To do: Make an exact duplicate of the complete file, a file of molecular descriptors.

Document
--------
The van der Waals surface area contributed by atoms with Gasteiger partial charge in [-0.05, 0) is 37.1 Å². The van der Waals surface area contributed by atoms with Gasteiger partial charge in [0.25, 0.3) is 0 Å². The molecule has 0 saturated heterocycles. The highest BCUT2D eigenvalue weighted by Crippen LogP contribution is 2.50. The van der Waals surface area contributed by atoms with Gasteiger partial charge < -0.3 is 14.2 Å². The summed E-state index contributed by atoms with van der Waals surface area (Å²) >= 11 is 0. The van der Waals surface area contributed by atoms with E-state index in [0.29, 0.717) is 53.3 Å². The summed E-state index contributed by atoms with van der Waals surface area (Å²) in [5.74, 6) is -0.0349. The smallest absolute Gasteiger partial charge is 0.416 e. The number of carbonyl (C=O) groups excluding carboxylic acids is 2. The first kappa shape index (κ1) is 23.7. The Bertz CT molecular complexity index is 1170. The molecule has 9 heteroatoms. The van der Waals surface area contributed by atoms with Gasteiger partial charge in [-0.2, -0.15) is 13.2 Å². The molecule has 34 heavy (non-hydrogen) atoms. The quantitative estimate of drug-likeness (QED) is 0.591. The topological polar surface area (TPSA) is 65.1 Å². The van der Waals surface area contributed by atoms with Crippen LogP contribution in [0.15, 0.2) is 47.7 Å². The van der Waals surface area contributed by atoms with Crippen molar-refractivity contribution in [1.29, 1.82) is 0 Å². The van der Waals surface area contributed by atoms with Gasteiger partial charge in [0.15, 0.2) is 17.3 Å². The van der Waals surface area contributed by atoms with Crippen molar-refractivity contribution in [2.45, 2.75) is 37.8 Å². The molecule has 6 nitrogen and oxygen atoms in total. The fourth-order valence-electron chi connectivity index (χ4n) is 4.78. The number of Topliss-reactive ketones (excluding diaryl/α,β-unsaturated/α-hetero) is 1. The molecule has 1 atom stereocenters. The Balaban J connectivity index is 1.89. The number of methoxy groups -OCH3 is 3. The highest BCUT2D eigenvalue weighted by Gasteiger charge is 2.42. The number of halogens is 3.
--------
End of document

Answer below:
The van der Waals surface area contributed by atoms with Gasteiger partial charge in [-0.05, 0) is 37.1 Å². The van der Waals surface area contributed by atoms with Gasteiger partial charge in [0.25, 0.3) is 0 Å². The molecule has 0 saturated heterocycles. The highest BCUT2D eigenvalue weighted by Crippen LogP contribution is 2.50. The van der Waals surface area contributed by atoms with Gasteiger partial charge < -0.3 is 14.2 Å². The summed E-state index contributed by atoms with van der Waals surface area (Å²) >= 11 is 0. The van der Waals surface area contributed by atoms with E-state index in [0.29, 0.717) is 53.3 Å². The summed E-state index contributed by atoms with van der Waals surface area (Å²) in [5.74, 6) is -0.0349. The smallest absolute Gasteiger partial charge is 0.416 e. The number of carbonyl (C=O) groups excluding carboxylic acids is 2. The first kappa shape index (κ1) is 23.7. The Bertz CT molecular complexity index is 1170. The molecule has 9 heteroatoms. The van der Waals surface area contributed by atoms with Gasteiger partial charge in [-0.2, -0.15) is 13.2 Å². The molecule has 34 heavy (non-hydrogen) atoms. The quantitative estimate of drug-likeness (QED) is 0.591. The topological polar surface area (TPSA) is 65.1 Å². The van der Waals surface area contributed by atoms with Crippen LogP contribution in [0.15, 0.2) is 47.7 Å². The van der Waals surface area contributed by atoms with Crippen molar-refractivity contribution in [1.29, 1.82) is 0 Å². The van der Waals surface area contributed by atoms with Gasteiger partial charge in [0.15, 0.2) is 17.3 Å². The van der Waals surface area contributed by atoms with Crippen molar-refractivity contribution in [2.45, 2.75) is 37.8 Å². The molecule has 6 nitrogen and oxygen atoms in total. The fourth-order valence-electron chi connectivity index (χ4n) is 4.78. The number of Topliss-reactive ketones (excluding diaryl/α,β-unsaturated/α-hetero) is 1. The molecule has 1 atom stereocenters. The Balaban J connectivity index is 1.89. The number of methoxy groups -OCH3 is 3. The highest BCUT2D eigenvalue weighted by Gasteiger charge is 2.42. The number of halogens is 3.